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What is the minimum non-zero value of the -usernotifytime?

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What is the minimum non-zero value of the -usernotifytime?

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Documentation says: “The minimum non-zero value is 1”
documentation.progress.com/.../index.html

If the -usernotifytime is set to non-zero value then each client locks USR latch once per the -usernotifytime interval or once per 10 seconds if the -usernotifytime is less than 10 seconds. Does it mean that the minimum value of the -usernotifytime is 10 seconds?

I saw the real cases where the -usernotifytime was set to a few minutes (3-10 minutes). Would it be wrong to set the -usernotifytime let’s say to 10 seconds? For comparison: enabling statement cache would create much higher USR latch activity.

Verified Answer
  • Yes, for ABL clients the minimum is effectively 10 seconds. This limit is imposed because the client could be a remote client connected to multiple databases, and the network IO could be significant in extreme cases. There is also some synchronization within the client process. Note that SQL does not have this limit because the SQL server is not a remote connection to the database.

    You could set the value to 10 seconds, but this could also increase the network IO in addition to the USR latch contention.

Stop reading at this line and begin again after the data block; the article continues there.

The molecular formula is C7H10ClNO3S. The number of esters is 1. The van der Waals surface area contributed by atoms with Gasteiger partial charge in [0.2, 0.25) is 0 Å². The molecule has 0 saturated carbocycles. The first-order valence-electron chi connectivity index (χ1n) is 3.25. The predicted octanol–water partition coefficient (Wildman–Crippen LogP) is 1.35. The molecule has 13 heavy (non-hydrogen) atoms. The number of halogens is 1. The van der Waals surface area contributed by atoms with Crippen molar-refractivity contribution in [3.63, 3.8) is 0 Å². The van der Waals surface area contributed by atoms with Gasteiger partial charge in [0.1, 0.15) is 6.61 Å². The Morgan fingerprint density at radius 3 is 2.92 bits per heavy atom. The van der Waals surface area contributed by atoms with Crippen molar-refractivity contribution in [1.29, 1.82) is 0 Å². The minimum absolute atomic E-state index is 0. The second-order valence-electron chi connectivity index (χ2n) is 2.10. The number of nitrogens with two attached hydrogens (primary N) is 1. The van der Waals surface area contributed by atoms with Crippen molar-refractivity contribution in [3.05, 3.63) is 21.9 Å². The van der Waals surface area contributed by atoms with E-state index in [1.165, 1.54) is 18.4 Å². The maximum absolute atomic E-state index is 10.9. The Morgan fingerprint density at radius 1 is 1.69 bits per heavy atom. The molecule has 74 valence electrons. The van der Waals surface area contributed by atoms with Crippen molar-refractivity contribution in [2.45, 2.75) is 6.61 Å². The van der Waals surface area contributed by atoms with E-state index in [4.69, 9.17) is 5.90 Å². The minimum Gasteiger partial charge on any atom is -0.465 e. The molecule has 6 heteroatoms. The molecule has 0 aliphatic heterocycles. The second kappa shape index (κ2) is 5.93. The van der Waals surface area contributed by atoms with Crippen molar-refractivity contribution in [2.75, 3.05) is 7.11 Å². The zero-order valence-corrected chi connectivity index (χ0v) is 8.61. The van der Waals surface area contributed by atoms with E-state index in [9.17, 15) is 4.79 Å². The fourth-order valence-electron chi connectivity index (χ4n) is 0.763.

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  • Off-topic note:

    V11 introduced the -noneedsattnthread parameter: no needs an attention thread used for -usernotifytime. ABL session will not launch the second thread when it's connected to a database with non-zero value of the -usernotifytime. Othewise session will consist of two threads. We can see them: ps -T p <abl-client-pid>.

      PID  SPID TTY          TIME CMD
    21456 21456 pts/0    00:00:00 _progres
    21456 21473 pts/0    00:00:00 _progres

    gdb -p <abl-client-pid>
    (gdb) info thread
    (gdb) thread 1
    (gdb) where
    (gdb) thread 2
    (gdb) where

    Output for the second thread will contain rnNeedsAttnThread

  • Yes, for ABL clients the minimum is effectively 10 seconds. This limit is imposed because the client could be a remote client connected to multiple databases, and the network IO could be significant in extreme cases. There is also some synchronization within the client process. Note that SQL does not have this limit because the SQL server is not a remote connection to the database.

    You could set the value to 10 seconds, but this could also increase the network IO in addition to the USR latch contention.

  • Thanks, Kyle!

    And yes, the remote ABL clients send to a server and get back one 64-byte message per notification.

    By the way, IMPORT statement blocks the client's notifications. Is it expected?

    The following code will reproduce the issue again any database started with non-zero -usernotifytime:

    output to value("test.input").
    output close.
    input through value("tail -f test.input").
    import unformatted ^.
    input close.
    message "Done" view-as alert-box.

    The session will run an attention thread but it will not lock the USR latch and will block the idxactivate. Program above immitates the import of data from the third-party systems.

    READKEY, UPDATE or WAIT-FOR don't have such issue.

  • I believe that's a bug in the ABL client. The client should allow notifications to be checked whenever the client is in a long wait for external input outside of a transaction, and this should include that usage of the IMPORT statement.

  • I will open a case.